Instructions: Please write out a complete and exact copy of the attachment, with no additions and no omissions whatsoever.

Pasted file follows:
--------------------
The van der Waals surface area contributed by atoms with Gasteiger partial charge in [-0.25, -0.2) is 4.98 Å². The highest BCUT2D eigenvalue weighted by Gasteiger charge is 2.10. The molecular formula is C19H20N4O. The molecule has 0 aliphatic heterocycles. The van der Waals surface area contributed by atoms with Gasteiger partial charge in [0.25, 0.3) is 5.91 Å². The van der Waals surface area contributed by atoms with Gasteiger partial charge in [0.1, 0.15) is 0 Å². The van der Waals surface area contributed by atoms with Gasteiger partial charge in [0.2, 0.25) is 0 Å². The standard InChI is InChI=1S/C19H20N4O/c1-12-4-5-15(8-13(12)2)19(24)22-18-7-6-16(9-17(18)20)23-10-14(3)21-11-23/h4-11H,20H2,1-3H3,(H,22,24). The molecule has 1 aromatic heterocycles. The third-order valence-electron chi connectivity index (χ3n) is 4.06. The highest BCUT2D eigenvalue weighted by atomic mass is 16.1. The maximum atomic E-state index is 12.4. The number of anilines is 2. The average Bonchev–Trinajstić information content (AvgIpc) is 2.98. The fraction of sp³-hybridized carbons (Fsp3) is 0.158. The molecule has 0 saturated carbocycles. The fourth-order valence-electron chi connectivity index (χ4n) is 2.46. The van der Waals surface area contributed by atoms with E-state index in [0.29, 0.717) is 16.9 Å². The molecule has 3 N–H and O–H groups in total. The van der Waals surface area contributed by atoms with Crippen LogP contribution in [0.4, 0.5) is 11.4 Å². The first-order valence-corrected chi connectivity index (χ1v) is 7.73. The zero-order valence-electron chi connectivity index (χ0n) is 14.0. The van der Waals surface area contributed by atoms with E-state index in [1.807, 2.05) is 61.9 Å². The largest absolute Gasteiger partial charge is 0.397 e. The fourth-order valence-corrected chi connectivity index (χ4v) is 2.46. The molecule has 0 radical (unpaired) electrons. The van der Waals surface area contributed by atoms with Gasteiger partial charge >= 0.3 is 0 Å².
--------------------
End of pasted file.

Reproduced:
The van der Waals surface area contributed by atoms with Gasteiger partial charge in [-0.25, -0.2) is 4.98 Å². The highest BCUT2D eigenvalue weighted by Gasteiger charge is 2.10. The molecular formula is C19H20N4O. The molecule has 0 aliphatic heterocycles. The van der Waals surface area contributed by atoms with Gasteiger partial charge in [0.25, 0.3) is 5.91 Å². The van der Waals surface area contributed by atoms with Gasteiger partial charge in [0.1, 0.15) is 0 Å². The van der Waals surface area contributed by atoms with Gasteiger partial charge in [0.2, 0.25) is 0 Å². The standard InChI is InChI=1S/C19H20N4O/c1-12-4-5-15(8-13(12)2)19(24)22-18-7-6-16(9-17(18)20)23-10-14(3)21-11-23/h4-11H,20H2,1-3H3,(H,22,24). The molecule has 1 aromatic heterocycles. The third-order valence-electron chi connectivity index (χ3n) is 4.06. The highest BCUT2D eigenvalue weighted by atomic mass is 16.1. The maximum atomic E-state index is 12.4. The number of anilines is 2. The average Bonchev–Trinajstić information content (AvgIpc) is 2.98. The fraction of sp³-hybridized carbons (Fsp3) is 0.158. The molecule has 0 saturated carbocycles. The fourth-order valence-electron chi connectivity index (χ4n) is 2.46. The van der Waals surface area contributed by atoms with E-state index in [0.29, 0.717) is 16.9 Å². The molecule has 3 N–H and O–H groups in total. The van der Waals surface area contributed by atoms with Crippen LogP contribution in [0.4, 0.5) is 11.4 Å². The first-order valence-corrected chi connectivity index (χ1v) is 7.73. The zero-order valence-electron chi connectivity index (χ0n) is 14.0. The van der Waals surface area contributed by atoms with E-state index in [1.807, 2.05) is 61.9 Å². The largest absolute Gasteiger partial charge is 0.397 e. The fourth-order valence-corrected chi connectivity index (χ4v) is 2.46. The molecule has 0 radical (unpaired) electrons. The van der Waals surface area contributed by atoms with Gasteiger partial charge >= 0.3 is 0 Å².